On the occasion of the refusal of the National Assembly to conclude the work on the anticorruption law, Transparency International-Bulgaria has sent an open letter to the Members of Parliament:

The refusal for improvement of the anticorruption legislation is a negative sign of political parties regarding their willingness for counteracting of corruption.

We declare our strong disappointment with the fact that the 43-rd National Assembly was unable to reach a consensus to develop the anticorruption legislation, which serves as a reference point for a more systematic approach to the fight against corruption.

The discussion at the Legal Affairs Committee of the National Assembly demonstrated that the Parliament does not possess sufficient political will to finally adopt the draft Law on Counteraction to Corruption and Illegal Asset Forfeiture.

Despite the fact that all parliamentary parties declared in the beginning of this mandate that fight against corruption is their priority, the results explicitly point to the mismatch between declarations and actions. The fact that the draft law was discussed and redrafted for almost two years without significant progress, is demonstrative for the declarative but not practical nature of the counteraction of corruption.

In sum, it was clear that significant public energy has been put to waste and in result our society and our European Union partners have received a clear sign that counteraction of corruption is not a key priority for the majority of the Bulgarian Members of Parliament and imitation of activity is the most applied approach. In this regard, it is not surprising that Bulgarian citizens are disappointed at the inconsistent political actions and the reports of the European Commission assess no progress but rather include new dimensions of the problem.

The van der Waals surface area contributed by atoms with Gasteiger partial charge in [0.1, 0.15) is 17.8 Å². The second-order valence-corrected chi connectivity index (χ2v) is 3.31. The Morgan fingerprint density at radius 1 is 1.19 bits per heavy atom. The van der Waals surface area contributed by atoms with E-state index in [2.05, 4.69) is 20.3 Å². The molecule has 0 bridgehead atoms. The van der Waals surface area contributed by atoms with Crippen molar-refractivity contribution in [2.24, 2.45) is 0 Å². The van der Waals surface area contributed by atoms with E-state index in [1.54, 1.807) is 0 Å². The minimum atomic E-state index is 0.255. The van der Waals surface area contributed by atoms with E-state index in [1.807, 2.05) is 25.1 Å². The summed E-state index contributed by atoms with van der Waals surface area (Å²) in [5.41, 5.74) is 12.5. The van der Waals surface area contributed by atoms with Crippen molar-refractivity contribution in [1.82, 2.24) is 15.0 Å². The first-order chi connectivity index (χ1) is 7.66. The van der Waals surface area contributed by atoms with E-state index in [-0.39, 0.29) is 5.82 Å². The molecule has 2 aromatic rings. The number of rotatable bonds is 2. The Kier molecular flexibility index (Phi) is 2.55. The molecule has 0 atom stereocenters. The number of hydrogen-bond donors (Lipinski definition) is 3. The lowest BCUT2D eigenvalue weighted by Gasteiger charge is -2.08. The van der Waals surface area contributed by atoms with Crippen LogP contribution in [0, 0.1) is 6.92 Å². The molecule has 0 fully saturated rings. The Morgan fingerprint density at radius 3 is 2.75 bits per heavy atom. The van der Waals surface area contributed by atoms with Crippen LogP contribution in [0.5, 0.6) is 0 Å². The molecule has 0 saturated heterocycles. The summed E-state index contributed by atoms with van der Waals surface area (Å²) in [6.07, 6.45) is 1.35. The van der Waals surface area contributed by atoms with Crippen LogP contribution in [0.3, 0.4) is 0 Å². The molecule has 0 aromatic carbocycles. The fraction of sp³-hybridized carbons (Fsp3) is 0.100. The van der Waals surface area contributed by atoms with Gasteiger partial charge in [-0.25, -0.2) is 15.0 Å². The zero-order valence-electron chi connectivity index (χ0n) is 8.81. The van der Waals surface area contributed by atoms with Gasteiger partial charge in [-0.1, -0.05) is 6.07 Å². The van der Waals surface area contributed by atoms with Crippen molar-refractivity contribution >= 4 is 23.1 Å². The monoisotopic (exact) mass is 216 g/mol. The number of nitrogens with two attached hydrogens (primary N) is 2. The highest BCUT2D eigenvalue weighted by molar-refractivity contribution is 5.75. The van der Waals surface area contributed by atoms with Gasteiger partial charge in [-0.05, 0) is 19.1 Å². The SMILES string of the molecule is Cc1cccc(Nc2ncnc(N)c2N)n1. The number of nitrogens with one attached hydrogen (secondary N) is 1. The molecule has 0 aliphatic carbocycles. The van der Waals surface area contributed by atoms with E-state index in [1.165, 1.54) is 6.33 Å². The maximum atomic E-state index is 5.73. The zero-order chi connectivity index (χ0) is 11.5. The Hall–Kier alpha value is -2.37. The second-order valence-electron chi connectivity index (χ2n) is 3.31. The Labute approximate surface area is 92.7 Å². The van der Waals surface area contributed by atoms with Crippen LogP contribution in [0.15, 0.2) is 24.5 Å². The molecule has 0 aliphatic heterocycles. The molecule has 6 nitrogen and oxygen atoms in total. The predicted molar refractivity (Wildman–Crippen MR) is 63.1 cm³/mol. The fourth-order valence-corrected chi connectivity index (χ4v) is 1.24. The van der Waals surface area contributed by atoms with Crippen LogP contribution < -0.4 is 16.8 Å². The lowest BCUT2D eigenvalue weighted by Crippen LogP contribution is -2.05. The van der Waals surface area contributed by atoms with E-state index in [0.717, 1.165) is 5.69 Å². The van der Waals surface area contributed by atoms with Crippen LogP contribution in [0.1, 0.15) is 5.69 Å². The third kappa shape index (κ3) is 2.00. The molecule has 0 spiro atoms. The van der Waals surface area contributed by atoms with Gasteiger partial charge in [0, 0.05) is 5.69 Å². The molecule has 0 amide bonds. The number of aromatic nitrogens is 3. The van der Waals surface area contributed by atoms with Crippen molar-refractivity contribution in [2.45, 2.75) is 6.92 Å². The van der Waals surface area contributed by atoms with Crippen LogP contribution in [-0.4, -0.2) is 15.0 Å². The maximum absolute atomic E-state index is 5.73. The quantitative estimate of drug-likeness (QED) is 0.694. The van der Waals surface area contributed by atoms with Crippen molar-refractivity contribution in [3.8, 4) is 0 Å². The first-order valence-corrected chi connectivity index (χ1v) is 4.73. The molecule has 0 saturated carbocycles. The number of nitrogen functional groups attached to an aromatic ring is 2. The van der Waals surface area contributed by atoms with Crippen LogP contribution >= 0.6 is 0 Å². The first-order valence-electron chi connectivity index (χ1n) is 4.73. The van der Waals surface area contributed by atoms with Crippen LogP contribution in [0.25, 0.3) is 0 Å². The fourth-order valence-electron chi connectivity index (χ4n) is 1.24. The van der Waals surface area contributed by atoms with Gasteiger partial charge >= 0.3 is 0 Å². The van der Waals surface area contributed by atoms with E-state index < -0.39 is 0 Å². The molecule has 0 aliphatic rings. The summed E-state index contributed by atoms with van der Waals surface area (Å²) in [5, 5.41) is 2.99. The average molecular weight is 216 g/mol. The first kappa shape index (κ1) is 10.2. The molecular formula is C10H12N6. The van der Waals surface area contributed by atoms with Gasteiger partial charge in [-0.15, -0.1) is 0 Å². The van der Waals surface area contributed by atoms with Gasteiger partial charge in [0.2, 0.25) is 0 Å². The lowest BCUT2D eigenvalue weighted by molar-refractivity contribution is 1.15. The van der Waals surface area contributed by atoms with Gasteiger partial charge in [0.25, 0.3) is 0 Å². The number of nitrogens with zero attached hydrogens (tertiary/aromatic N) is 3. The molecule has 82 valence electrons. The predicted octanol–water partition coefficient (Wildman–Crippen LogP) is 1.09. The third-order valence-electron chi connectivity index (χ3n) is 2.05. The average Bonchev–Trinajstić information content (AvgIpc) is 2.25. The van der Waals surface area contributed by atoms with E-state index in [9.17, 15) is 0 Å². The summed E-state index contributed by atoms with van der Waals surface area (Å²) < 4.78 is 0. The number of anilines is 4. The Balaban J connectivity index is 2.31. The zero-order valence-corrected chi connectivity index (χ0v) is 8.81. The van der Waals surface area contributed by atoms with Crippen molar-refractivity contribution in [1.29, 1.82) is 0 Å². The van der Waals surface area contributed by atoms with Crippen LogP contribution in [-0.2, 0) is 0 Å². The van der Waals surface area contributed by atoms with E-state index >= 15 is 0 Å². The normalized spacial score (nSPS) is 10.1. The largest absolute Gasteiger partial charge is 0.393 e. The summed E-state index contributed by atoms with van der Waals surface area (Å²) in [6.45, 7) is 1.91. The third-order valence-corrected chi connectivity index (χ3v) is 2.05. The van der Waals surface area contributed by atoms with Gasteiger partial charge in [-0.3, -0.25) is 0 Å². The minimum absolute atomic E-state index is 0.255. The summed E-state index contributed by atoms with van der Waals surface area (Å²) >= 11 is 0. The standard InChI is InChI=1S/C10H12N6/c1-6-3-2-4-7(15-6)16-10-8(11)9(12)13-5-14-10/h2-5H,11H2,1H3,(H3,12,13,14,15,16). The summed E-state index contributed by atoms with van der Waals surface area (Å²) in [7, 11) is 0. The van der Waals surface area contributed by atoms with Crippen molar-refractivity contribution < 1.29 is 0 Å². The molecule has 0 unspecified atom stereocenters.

Transparency International-Bulgaria believes that the counteraction of corruption should be applied with consistency instead of beginning and concluding with the mandate of each new parliament and each new government.

We are certain that the elaboration of adequate legislation is the first but not the only meaningful step for effective limitation of this significant societal problem. It should be continued with consistent efforts and not with imitative actions by all institutions – the legislative, the executive and the judicial powers.

The effective counteraction to corruption requires political will and uniform efforts which can lead to a systematic result in the combatting of this problem. These are the expectations of the Bulgarian society.

We therefore insist that the political parties, who are looking towards the new Parliament, should formulate and present publicly their proposals for the approach and the means that they foresee for counteraction to corruption.

We insist in the context of the forthcoming election campaign, that all political parties should present their vision for the priorities and the specific measures in the fight against corruption. This can serve as a good point of reference not only for the work of the future Parliament and government but will also allow voters to demand that political parties put their pre-election promises to action.


Sofia, 16 December 2016